6. Visited the show yesterday. I get the “wit” now. Still not sure about the “ingenuity”. Superficially, Heilmann’s paintings look abstract. I don’t have a problem with the links between her lived experiences of people and places – although it feels rather shorthand. The slide show was entertaining.

    As for the “piss taking” – is the artist ‘extracting the Michael’ out of ‘contemporary’ art by design or default? To be honest, I don’t know enough about Heilmann’s personal intentions – but if the work gives this ironic impression to some viewers there might be something in it. Maybe there is a Simpson’s world-view here – full of irony and sad misgivings, with a little humour, about modern life in America (and beyond); and healthily lambasting our own human failings. Is art in any form, abstract or otherwise, doomed to be re-presented in cartoon-like form these days? (Not on AbCrit, of course!) Are these cartoon (in the modern sense) abstractions? Is Heilmann being disingenuous as a comment on modern living?

    Actually, I quite enjoyed visiting the show, despite the fact that there were only two or three that I really liked and could have taken home with me. But then I would rather have a Mondrian or a Matisse on my living room wall!


  7. Here’s my two pennies’ worth on art and “anything-goes” (with no claim to originality or joined-upness)
    I think that the essential property of art is to transcend (or by-pass) material, objective culture and communicate aspects of being that cannot exist in that culture since they cannot be objectified and made amenable to rational public discourse…
    (I think that we can all know when this communication takes place and so we can all recognize art. It doesn’t have to happen for everyone at the same time and with the same work. It’s a subjective rather than an objective, provable judgment, but I think it is nevertheless widely interpersonal.) ….and any painting or sculpture that doesn’t do that (or doesn’t even want to do that) is better described as visual discourse (part of our objective culture) than as art.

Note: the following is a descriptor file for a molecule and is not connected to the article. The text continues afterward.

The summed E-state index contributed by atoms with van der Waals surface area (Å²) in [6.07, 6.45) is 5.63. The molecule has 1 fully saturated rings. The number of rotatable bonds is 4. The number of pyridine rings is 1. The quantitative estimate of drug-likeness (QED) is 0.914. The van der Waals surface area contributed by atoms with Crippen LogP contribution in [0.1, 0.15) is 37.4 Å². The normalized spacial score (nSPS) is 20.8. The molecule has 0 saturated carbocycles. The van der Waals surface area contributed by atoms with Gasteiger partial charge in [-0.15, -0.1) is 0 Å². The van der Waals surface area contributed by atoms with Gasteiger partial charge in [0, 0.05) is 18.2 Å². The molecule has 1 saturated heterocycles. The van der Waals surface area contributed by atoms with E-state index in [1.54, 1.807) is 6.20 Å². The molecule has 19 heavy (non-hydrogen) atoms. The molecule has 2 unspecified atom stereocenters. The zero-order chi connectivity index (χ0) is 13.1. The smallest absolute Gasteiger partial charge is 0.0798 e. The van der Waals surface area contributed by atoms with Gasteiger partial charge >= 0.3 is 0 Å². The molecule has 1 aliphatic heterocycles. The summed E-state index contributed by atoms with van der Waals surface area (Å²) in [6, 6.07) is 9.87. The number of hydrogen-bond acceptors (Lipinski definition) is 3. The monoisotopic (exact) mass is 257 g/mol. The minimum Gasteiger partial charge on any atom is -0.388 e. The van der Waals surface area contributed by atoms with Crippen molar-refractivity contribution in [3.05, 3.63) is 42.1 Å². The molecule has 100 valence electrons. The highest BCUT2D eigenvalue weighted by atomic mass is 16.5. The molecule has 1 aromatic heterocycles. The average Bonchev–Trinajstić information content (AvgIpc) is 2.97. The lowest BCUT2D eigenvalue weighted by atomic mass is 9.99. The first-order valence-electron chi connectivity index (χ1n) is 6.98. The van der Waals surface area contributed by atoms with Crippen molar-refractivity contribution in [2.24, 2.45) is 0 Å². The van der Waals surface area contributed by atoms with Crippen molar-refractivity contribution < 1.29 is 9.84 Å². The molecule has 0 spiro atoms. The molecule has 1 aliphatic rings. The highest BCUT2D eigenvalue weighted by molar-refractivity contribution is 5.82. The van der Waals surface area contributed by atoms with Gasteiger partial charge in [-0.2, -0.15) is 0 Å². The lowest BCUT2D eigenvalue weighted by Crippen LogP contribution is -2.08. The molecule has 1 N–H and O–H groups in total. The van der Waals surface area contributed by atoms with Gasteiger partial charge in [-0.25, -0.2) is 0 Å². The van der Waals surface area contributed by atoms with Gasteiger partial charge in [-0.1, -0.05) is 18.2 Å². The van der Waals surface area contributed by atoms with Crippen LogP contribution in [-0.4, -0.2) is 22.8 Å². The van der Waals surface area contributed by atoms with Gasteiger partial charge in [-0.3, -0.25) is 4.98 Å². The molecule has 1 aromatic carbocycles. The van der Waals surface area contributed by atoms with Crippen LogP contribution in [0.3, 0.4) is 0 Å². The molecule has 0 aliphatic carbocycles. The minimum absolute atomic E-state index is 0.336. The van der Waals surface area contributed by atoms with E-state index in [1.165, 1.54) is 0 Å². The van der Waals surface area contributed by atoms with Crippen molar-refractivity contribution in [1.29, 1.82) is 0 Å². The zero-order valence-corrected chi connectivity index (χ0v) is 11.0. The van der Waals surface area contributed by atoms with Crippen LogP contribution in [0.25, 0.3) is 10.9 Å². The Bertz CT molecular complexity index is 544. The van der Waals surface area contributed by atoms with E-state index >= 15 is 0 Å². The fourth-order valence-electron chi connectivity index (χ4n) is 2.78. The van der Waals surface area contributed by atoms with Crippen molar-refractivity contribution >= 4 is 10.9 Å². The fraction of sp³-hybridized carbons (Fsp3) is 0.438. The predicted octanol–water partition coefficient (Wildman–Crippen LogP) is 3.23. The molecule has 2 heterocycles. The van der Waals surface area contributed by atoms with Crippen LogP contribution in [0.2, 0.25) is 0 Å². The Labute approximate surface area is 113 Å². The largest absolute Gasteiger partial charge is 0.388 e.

Existence is an ever-present wonder that we simply overlook for 99% of the time, so embedded are we in our minutely constructed and dependable objective world. Everything that lies outside of the quantifiable, rationally describable, conceptually straightjacketed, technological world we mostly inhabit is deeply mysterious. Art, however imperfectly and incompletely, can communicate something outside of objectivity. It has always been associated with magic, spirituality, altered states of consciousness ( “ma petite sensation”) and other aspects of irrationality. It reminds us of the mystery (not some way-out, esoteric thing but the very ordinary, ever present fact of existence) and helps us to an awareness of our non-objecthood – the fundamental independence from any objective description that is crucial to our humanity.
    It has nothing especially valuable to contribute to the objective world view. “Political art”, “conceptual art” and all the other forms of context- and theory-bound “art” are (to my mind) illustration, propaganda or some other kind of visual explication or discourse but not art.
    Art is nonetheless political. It is one of the last refuges for a cultural alternative to the dominant rational scientism that sees only repeatable causes and effects, uses, costs and benefits, and is beginning to believe that humanity can be replaced by a digital reconstruction to be sent into space.

    The attempt (by Danto and others) to reduce art to “anything that the maker or a curator professes to be art” is an attempt to drag art into the objective world. It sounds wonderfully democratic (“everything can be art”) but by neutralising the subjective judgment of art (which is open to everyone) it allows the market and a curatorial elite (the world of money and power) to step into the vacuum and determine value, thereby also frustrating the other democratic promise that “everyone is an artist”.
    It also allows a whole lot of stuff that utterly fails to transcend material, objective culture to be hailed as art. And since it is this kind of “art” with its theories, investigations, positions, thematisations, messages, references etc. that is easiest to talk and write about ( precisely because it lacks any transcendence), it is also this kind of work that colleges can teach, galleries can push and curators can publicise most easily.